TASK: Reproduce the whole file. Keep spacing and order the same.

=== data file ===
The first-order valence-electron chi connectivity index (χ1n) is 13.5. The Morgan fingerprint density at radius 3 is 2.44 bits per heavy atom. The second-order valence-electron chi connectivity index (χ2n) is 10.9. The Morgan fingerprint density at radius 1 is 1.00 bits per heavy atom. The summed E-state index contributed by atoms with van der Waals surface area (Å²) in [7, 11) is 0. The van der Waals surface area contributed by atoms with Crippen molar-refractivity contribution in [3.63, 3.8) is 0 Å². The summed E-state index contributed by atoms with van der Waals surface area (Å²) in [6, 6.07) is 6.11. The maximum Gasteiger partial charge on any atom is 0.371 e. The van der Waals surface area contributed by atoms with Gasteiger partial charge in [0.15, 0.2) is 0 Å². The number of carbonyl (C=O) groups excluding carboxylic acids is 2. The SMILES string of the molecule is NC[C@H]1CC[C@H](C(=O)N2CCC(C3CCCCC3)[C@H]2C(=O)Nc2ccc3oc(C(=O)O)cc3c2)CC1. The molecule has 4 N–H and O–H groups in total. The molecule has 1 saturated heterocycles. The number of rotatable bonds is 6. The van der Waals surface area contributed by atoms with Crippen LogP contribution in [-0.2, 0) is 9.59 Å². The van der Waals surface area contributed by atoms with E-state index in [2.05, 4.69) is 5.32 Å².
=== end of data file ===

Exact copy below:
The first-order valence-electron chi connectivity index (χ1n) is 13.5. The Morgan fingerprint density at radius 3 is 2.44 bits per heavy atom. The second-order valence-electron chi connectivity index (χ2n) is 10.9. The Morgan fingerprint density at radius 1 is 1.00 bits per heavy atom. The summed E-state index contributed by atoms with van der Waals surface area (Å²) in [7, 11) is 0. The van der Waals surface area contributed by atoms with Crippen molar-refractivity contribution in [3.63, 3.8) is 0 Å². The summed E-state index contributed by atoms with van der Waals surface area (Å²) in [6, 6.07) is 6.11. The maximum Gasteiger partial charge on any atom is 0.371 e. The van der Waals surface area contributed by atoms with Gasteiger partial charge in [0.15, 0.2) is 0 Å². The number of carbonyl (C=O) groups excluding carboxylic acids is 2. The SMILES string of the molecule is NC[C@H]1CC[C@H](C(=O)N2CCC(C3CCCCC3)[C@H]2C(=O)Nc2ccc3oc(C(=O)O)cc3c2)CC1. The molecule has 4 N–H and O–H groups in total. The molecule has 1 saturated heterocycles. The number of rotatable bonds is 6. The van der Waals surface area contributed by atoms with Crippen LogP contribution in [-0.2, 0) is 9.59 Å². The van der Waals surface area contributed by atoms with E-state index in [2.05, 4.69) is 5.32 Å².